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Question: I am very appreciative and, if I might add, flattered that you answer and publish many of my questions. Due to your superior knowledge, I am always confident when I send in a question that I will receive a proper response. I wonder if you could address whether one should say Birkat HaGomel after flying even though flying is statistically safer than driving. Also, do women say HaGomel as well or only men?

Menachem

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Last week we cited the Talmud (Berachot 54b), which quotes R. Yehudah as saying in the name of Rav that four people must say HaGomel: those who have crossed the sea, those who have traveled through the desert, those who were sick and recovered, and those who were incarcerated and set free. We also cited the dispute between Rav Gershon, who opines that only these four people say HaGomel, and Rivash, who rules that people in similar situations say HaGomel too. The Taz and Magen Avraham write that common practice today follows Rivash.

The Gaon HaRav Tuvia Goldstein, zt”l (Emek Halacha Vol. 2:7), discusses this matter at length. At the outset he notes: “My own personal practice in regard to air travel is not to say HaGomel even though we do say it for other miraculous deliverances that are not exactly like the four cited in the Gemara (Berachot 54b), as both Taz and Mishneh Berurah (Orach Chayim 219) note.

“[A person should only say HaGomel] if he actually encountered danger and was [miraculously] delivered from it – e.g., a wall fell upon him or an ox gored him and he was saved from harm. [He says HaGomel if he crossed the sea, etc.] because he passed through a place of danger, even though he did not encounter strong winds. Such a journey is considered dangerous since he passed a place where it is known that dangerous things may occur. Similarly, travel in the desert is fraught with danger; the very place is dangerous. … However, travel by airplane does not entail any danger; thus, there is no reason to say HaGomel.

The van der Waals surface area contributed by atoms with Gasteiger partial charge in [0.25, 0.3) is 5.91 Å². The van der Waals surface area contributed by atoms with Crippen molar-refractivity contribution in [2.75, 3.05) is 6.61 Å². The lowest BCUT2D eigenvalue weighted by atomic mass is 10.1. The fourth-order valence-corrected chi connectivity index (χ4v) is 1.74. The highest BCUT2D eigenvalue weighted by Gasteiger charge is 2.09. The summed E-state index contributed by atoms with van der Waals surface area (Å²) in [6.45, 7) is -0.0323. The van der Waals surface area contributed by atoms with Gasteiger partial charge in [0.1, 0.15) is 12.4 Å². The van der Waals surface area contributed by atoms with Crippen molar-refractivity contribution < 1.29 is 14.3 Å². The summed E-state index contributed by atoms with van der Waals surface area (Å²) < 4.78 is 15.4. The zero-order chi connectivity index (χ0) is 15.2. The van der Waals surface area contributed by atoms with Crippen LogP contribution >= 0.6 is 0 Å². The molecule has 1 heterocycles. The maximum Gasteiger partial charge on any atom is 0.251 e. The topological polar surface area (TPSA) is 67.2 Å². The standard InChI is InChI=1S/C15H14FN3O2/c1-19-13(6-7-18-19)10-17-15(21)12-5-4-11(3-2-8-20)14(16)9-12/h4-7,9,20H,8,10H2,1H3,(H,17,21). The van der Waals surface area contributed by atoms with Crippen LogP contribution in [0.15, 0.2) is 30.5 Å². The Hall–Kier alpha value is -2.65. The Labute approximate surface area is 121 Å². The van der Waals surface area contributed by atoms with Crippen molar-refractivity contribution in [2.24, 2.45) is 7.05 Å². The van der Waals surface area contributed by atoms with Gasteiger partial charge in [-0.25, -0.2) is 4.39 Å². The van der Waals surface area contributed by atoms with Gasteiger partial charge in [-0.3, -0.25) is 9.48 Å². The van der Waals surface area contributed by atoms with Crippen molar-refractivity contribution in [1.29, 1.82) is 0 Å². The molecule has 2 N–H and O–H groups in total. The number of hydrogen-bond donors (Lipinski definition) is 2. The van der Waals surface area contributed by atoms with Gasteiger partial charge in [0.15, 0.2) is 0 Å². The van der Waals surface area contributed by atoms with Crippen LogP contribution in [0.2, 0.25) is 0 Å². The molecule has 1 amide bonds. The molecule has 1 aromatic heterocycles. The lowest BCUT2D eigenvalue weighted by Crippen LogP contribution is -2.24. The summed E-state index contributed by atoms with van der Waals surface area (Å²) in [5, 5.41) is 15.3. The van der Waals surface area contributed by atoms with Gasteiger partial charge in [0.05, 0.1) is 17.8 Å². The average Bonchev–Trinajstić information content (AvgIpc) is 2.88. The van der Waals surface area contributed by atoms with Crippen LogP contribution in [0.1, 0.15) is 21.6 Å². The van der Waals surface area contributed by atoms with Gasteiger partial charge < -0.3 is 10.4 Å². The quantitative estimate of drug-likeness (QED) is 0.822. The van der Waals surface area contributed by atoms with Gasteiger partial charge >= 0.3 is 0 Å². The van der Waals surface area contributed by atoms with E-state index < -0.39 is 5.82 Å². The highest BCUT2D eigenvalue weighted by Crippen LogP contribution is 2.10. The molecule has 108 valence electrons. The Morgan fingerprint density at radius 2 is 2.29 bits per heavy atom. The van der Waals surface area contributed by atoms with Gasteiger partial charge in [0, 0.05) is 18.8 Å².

“Well known is the ruling of the Belzer Rebbe, zt”l (Admu’r HaRav Aharon Rokeach), that a person who travels by air, even though he travels over water, should not say HaGomel. I was also told by a trustworthy person, in the name of the Chazon Ish, zt”l (HaRav Yeshaya Karelitz), that a person should not say HaGomel even if his travel path took him over a body of water.”

Rabbi Goldstein cites from Sefer Kinyan Ha’Torah (Vol. 1, 16:3): “Now let me mention here regarding air travel across a body of water that there are many different opinions as to whether one says HaGomel or not. Rabbi Yitzchok Zev Soloveitchik, zt”l (Reb Velevel, the Brisker Rav), was once in Switzerland where I visited him and had the opportunity to ask him his opinion as to whether one says HaGomel in such a situation. He answered me with these exact words; ‘You know that it is known that I don’t issue any rulings, but this let me tell you: I came here by airplane and I did not say HaGomel.’ This is a sage’s practice.”

These gedolim (great sages) did not offer a reason not to say HaGomel. It is unlikely, though, that they agree with Rav Gershon that only the four people mentioned in the Gemara say HaGomel, and no one else. Rather, they likely believe that air travel does not entail any danger.

(To be continued)

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Rabbi Yaakov Klass is Rav of K’hal Bnei Matisyahu in Flatbush; Torah Editor of The Jewish Press; and Presidium Chairman, Rabbinical Alliance of America/Igud HaRabbonim.